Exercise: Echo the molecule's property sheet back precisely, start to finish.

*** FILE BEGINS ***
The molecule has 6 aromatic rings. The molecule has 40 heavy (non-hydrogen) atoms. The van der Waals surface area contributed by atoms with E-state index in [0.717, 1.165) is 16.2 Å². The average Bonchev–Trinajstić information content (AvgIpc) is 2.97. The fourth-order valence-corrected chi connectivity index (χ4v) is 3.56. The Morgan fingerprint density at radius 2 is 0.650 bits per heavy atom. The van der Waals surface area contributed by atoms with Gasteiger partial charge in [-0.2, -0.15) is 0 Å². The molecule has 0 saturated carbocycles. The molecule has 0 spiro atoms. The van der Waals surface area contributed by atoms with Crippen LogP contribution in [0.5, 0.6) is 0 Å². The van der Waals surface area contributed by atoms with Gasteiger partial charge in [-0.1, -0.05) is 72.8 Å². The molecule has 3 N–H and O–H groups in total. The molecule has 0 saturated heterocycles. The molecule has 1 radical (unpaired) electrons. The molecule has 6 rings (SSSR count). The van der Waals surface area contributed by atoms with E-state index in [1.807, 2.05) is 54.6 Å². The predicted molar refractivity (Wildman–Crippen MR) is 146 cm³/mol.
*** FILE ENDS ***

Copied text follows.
The molecule has 6 aromatic rings. The molecule has 40 heavy (non-hydrogen) atoms. The van der Waals surface area contributed by atoms with E-state index in [0.717, 1.165) is 16.2 Å². The average Bonchev–Trinajstić information content (AvgIpc) is 2.97. The fourth-order valence-corrected chi connectivity index (χ4v) is 3.56. The Morgan fingerprint density at radius 2 is 0.650 bits per heavy atom. The van der Waals surface area contributed by atoms with Gasteiger partial charge in [-0.2, -0.15) is 0 Å². The molecule has 0 saturated carbocycles. The molecule has 0 spiro atoms. The van der Waals surface area contributed by atoms with Crippen LogP contribution in [0.5, 0.6) is 0 Å². The van der Waals surface area contributed by atoms with Gasteiger partial charge in [-0.1, -0.05) is 72.8 Å². The molecule has 3 N–H and O–H groups in total. The molecule has 0 saturated heterocycles. The molecule has 1 radical (unpaired) electrons. The molecule has 6 rings (SSSR count). The van der Waals surface area contributed by atoms with E-state index in [1.807, 2.05) is 54.6 Å². The predicted molar refractivity (Wildman–Crippen MR) is 146 cm³/mol.